TSA approves cannabis-containing epilepsy drug for flights

TSA approves cannabis-containing epilepsy drug for flights
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The Transportation Security Administration (TSA) will now permit a pediatric epilepsy drug containing cannabis on flights, according to the agency's guidelines.

Its guidelines now say that, subject to "special instructions," "products/medications that contain hemp-derived CBD or are approved by the FDA are legal as long as it is produced within the regulations defined by the law under the Agriculture Improvement Act 2018."

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TSA confirmed the updated rules to Marijuana Moment, noting that "possession of marijuana and certain cannabis-infused products" remains illegal under federal law, but said the agency "was made aware of an FDA-approved drug that contains CBD oil for children who experience seizures from pediatric epilepsy."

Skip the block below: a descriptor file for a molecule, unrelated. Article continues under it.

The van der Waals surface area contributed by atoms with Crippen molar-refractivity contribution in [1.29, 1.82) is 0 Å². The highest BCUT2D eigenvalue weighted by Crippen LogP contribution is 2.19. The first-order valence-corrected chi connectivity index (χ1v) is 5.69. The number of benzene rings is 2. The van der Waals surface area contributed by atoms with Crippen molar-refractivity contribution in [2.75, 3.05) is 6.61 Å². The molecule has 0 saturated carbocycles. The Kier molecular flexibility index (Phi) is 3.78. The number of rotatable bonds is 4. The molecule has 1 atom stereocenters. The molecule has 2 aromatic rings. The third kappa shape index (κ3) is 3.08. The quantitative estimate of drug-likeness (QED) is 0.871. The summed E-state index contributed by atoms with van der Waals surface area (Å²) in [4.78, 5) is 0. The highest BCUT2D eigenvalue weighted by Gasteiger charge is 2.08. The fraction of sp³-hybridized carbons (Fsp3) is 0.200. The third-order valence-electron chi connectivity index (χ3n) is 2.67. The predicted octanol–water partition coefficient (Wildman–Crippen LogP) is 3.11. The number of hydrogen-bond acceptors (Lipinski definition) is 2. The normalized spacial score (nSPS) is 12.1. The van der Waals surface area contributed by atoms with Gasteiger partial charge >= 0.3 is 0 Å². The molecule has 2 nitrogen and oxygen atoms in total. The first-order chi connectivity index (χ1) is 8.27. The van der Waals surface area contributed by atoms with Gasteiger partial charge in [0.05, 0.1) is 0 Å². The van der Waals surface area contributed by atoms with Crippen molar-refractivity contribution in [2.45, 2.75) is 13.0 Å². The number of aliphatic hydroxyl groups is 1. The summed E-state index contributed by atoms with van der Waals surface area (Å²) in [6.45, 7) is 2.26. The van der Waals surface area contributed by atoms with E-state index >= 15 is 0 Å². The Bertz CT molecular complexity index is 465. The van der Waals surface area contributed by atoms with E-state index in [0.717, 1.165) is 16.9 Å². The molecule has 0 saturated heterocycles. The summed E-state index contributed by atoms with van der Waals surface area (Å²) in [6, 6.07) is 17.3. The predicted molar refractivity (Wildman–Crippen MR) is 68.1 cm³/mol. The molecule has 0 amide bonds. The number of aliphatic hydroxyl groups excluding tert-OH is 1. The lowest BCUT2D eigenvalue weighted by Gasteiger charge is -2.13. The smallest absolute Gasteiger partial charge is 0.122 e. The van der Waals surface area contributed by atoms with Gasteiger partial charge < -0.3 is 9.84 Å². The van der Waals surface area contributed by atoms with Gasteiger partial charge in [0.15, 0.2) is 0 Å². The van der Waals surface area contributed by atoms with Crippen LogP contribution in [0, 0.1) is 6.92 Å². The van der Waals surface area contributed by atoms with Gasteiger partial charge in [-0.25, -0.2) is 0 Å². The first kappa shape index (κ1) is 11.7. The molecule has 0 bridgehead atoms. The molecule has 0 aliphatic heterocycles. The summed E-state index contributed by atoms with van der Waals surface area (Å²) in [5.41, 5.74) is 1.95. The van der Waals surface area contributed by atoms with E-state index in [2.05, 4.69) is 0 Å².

Cannabidiol, or CBD, is the non-psychoactive component of marijuana. It has been legal at the federal level since the passage of the farm bill in December, but only when it is extracted from hemp.

The anti-seizure medication in question, Epidiolex, has been approved by the Food and Drug Administration.

"To avoid confusion as to whether families can travel with this drug, TSA immediately updated TSA.gov once we became aware of the issue," the agency told Marijuana Moment.

The TSA's website notes that its security officers "do not search for marijuana or other illegal drugs, but if any illegal substance is discovered during security screening, TSA will refer the matter to a law enforcement officer."